[texhax] learning tex vs latex

Philip TAYLOR P.Taylor at Rhul.Ac.Uk
Fri Oct 30 15:39:17 CET 2009

Adam Fenn wrote:
> Philip Taylor wrote:
>  > They will also almost
>  > certainly follow Knuth's style of coding which (sadly) does
>  > almost nothing to separate form from content (\bigskip and
>  > friends are really evil, IMHO).
> Could you elaborate upon this for a self-taught plain TeXer?

By all means (and perhaps "evil" was a bit strong :-)) --

Let me start by saying that, IMHO, the Plain format is
neither fish nor fowl : it is not a minimal set of
definitions on which a more powerful format could
be layered, nor is it sufficiently powerful in itself
to be used for more than a very small subset of possible
documents.  If it were to set out to be the former,
it would need to do little more initialise catcodes
and provide some basic definitions; if it were to set
out to be the latter, at the very least it would need
to provide an orthogonal font size selection mechanism.
In fact, it does neither.  It provides a lot of
syntactic sugar which is best eschewed, and fails to
address the fundamental problem of wishing to use other
than 10pt as the root font size.

So what's particularly wrong with \bigskip ?  Of itself,
nothing.  Indeed, Don's introduction thereto contains
nothing but good sense.  I quote :-

> Instead of sprinkling various amounts of glue throughout a manuscript, expressing
> each of them explicitly in terms of points, you will find it much better
> to explain your intentions more clearly by typing something like `\smallskip'
> when you want abnormal spacing. The definition of \smallskip can readily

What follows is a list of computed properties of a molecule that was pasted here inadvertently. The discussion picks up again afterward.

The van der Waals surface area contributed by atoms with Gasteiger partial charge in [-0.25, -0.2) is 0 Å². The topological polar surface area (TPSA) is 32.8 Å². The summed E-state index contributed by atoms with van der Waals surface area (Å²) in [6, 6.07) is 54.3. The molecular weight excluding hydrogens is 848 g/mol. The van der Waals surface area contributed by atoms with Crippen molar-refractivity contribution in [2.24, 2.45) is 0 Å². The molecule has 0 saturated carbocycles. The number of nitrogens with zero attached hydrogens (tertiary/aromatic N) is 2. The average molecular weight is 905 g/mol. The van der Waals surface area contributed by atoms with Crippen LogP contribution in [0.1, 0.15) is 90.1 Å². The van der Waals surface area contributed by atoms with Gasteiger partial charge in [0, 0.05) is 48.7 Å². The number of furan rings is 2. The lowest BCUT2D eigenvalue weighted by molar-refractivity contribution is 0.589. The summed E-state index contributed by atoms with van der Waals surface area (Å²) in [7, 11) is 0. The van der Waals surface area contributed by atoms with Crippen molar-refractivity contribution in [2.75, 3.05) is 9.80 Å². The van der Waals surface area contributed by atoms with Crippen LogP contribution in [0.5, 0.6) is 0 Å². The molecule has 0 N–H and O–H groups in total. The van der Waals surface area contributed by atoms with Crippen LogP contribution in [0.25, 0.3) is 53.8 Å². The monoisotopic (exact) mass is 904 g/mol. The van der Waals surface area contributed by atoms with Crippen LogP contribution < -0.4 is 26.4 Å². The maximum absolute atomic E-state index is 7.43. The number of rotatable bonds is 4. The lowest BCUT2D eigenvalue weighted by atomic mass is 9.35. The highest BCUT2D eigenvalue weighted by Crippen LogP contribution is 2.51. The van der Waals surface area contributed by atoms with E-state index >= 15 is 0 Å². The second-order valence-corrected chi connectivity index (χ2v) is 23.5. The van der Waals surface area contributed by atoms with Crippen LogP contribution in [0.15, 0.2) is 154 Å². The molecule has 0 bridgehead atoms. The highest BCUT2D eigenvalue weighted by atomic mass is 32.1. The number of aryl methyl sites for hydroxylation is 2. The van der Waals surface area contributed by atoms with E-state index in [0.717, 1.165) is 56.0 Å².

> be changed later, in case you want such spaces to be smaller or larger. Plain
> \TeX also provides you with `\medskip', which is worth two smallskips, and
> `\bigskip', which is worth two medskips.

But what Don fails to do at this point (although it
could be argued that many of his later usages of
\bigskip are intended to illustrate the point) is
to state clearly that THE USE OF \bigskip SHOULD BE
gives his "Concert" example in Appendix E ("Example
Formats"), he even violates this "rule" himself :-

> \input concert
> \tsaologo
> \medskip
> \centerline{Friday, November 19, 1982, 8:00 p.m.}
> \bigskip
> \centerline{\bf PROGRAM}
> \medskip
> \composition{Variations on a Theme by Tchaikovsky}
> \composer{Anton S. Arensky (1861--1906)}
> \smallskip
> {\medtype
> \movements{Tema: Moderato\cr
> Var.~I: Un poco pi\`u mosso&Var.~V: Andante\cr
> Var.~II: Allegro non troppo&Var.~VI: Allegro con spirito\cr
> Var.~III: Andantino tranquillo&Var.~VII: Andante con moto\cr
> Var.~IV: Vivace&Coda: Moderato\cr}
> }

As a result, almost every beginning Plain TeX user creates
his or her documents on exactly this model :-

 > \tsaologo
 > \medskip
 > \centerline{Friday, November 19, 1982, 8:00 p.m.}
 > \bigskip
 > \centerline{\bf PROGRAM}
 > \medskip
 > \composition{Variations on a Theme by Tchaikovsky}
 > \composer{Anton S. Arensky (1861--1906)}
 > \smallskip

whereas what they should be doing (IMHO, of course)
is creating macros such as \datetime, \heading that
provide a clean separation between content and form.
Indeed, the above example would be ten times better
(IMHO) if Don had written something like :

 > \settsaologo
 > \datetime {Friday, November 19, 1982, 8:00 p.m.}
 > \heading {PROGRAM}
 > \composition {Variations on a Theme by Tchaikovsky}
 > \composer {Anton S.~Arensky (1861--1906)}

where \settsalogo, \datetime, \heading, etc.,
perform all the necessary formatting implicitly,
leaving a cleanly marked-up document with no
expolicit formatting whatsoever.

OK, rant over (as William would say !).  Does this
clarify things, Adam ?

** Phil.

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